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Memorial Royal Engineers and Royal Canadian Engineers Driel

The Memorial Royal Engineers (RE) and Royal Canadian Engineers (RCE) Driel commemorates the evacuation of the survivors of the 1st British Airborne Division from Oosterbeek. This evacuation with the codename operation 'Berlin' took place on the evening and night of the 25th and 26th of September 1944. The storm and assault boats which made it possible to evacuate the troops on the north side of the river, went back and forth over the river along two routes.
Along the western route boated the 553rd Field Company RE and the 20th Field Company RCE. Along the eastern route were the 260th Field Company RE with the 23rd Field Company RCE. When the evacuation was halted around 06:00 approximately 2,400 men who had been held up at the North side had been transferred. Those who remained at the North side waiting to be picked up were made prisoners-of-war.

The front of the memorial states:

"25/26 SEPTEMBER 1944"

The monument is a design by H. van den Brand from Arnhem. It consists of a large slab about two meters high of Portuguese granite placed on a base. The slab features three black marble panels. The left panel shows the emblems of the British genie (top) and the Canadian genie (bottom). The right panel shows a drawing of the evacuation in gold leaf. A few years after the war, this drawing appeared in an army newspaper. It shows the moment when two evacuees from the British airborne division are picked up by a storm boat across the river. The third panel, located below the drawing, says "... they were just whispers and shadows in the night ...". Initially, this text was applied directly to the granite slab, but since a few years this text has been placed on a black marble panel, which is fixed as a separate panel on the slab.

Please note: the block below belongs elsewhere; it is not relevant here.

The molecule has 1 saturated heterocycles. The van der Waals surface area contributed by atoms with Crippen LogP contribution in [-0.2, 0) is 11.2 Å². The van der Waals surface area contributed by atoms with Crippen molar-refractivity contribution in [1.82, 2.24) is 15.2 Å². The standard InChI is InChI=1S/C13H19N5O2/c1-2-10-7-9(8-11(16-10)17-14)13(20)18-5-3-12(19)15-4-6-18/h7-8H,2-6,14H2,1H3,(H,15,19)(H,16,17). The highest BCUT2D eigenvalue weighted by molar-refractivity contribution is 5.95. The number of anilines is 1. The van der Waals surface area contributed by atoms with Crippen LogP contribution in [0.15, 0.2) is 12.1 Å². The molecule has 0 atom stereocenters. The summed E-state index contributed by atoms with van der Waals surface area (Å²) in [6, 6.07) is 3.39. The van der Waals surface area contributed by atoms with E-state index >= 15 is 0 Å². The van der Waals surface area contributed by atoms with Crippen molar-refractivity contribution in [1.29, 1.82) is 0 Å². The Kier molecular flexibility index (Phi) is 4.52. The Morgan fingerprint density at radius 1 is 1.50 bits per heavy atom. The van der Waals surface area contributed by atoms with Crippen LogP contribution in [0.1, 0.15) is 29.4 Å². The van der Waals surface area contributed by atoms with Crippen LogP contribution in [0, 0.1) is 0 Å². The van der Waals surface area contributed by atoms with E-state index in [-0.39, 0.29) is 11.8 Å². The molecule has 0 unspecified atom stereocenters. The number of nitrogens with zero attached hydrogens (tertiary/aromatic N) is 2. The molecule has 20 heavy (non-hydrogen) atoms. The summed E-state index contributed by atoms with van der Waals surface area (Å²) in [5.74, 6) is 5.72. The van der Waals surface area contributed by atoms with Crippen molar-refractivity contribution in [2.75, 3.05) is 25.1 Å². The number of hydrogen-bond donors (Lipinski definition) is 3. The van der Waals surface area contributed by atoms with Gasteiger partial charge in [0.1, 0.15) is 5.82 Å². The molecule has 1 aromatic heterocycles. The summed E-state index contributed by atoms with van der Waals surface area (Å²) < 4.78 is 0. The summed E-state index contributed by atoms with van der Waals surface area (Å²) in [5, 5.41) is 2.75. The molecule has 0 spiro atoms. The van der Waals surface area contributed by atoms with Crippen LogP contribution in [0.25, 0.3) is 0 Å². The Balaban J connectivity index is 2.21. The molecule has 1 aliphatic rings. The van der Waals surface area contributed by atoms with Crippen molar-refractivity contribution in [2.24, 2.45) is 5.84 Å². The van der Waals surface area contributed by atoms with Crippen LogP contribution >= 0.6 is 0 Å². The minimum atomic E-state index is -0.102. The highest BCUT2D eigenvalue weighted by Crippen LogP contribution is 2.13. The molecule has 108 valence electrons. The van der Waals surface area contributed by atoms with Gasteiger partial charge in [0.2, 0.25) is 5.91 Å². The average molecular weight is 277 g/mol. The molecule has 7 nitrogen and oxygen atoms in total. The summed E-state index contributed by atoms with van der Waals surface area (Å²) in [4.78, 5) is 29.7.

The monument is located on the site of the eastern evacuation route. It is along this route that most evacuees could be transferred. A little further south, along the Vogelenzangstraat, in the large barn of the Vogelenzang farm, the evacuees were received by men of the 5th battalion The Dorset Regiment. From there they went further through the Betuwe to Nijmegen.

On September 15, 1989, the monument was unveiled by the designer, H. van den Brand, a New Guinea veteran from Arnhem.

The monument is an initiative of the Friends of the Airborne Museum. After they had organized a lecture about operation 'Berlin', there appeared to be broad support for a monument in memory. That is why the Engineers Monument Committee was established by a number of members within the Association. The municipality of Heteren, to which Driel belonged, gave permission and the Polder district Betuwe, the owner of the land, also supported the initiative. In order not to damage the dike body, it was decided to place the monument on this bulge along the Drielse Rijndijk.

After the unveiling, the monument was transferred to the municipality of Heteren, now municipality of Overbetuwe. During the annual commemorations in the context of Operation Market Garden, a wreath laying is always organized here on Saturdays.

The information panel beside the memorial states:

"It is 25th September 1944,The battle of Arnhem is still raging, but the position of the surrounded British an Polish Airborne troops on the northern Rhine bank has become untenable. Then the order for their evacuation across the river is given. In that rainy night hundreds of soldiers come in small parties to the river forelands both clearly visible from here and wait to be rescued. Under heavy German fire from the Westerbouwring British and Canadian Engeniers make dozens of trips in their small boats from this bank. In one night, supported by other units they manage to rescue 2,400 Airborne troops. At the time the rescue had hardly seen their savers, so they have never been able to thank them. This monument has been erected to express their gratitude (15th September 1989)."

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  • Text: Jeroen Niels
  • Photos: Arjan Vrieze (1, 2, 3), Jeroen Niels (4, 5)

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Photo report commemoration at the Engineers Monument and Silent Tour White Ribbon Mile


Photo report commemoration at the Engineers Monument and Silent Tour White Ribbon Mile

When on 20 September the British 1st Airborne Division had to give up the positions at the Rhine bridge in Arnhem, they withdrew to the 'Perimeter' in Oosterbeek. This was a bridgehead of several square kilometers on the north bank of the Rhine. The idea behind this was that reinforcements could be transferred across the Rhine. After a few days it turned out that the perimeter could no longer be defended. On September 25, 1944, General Urquhart was ordered to withdraw the troops across the Rhine. The operation was codenamed: Berlin.

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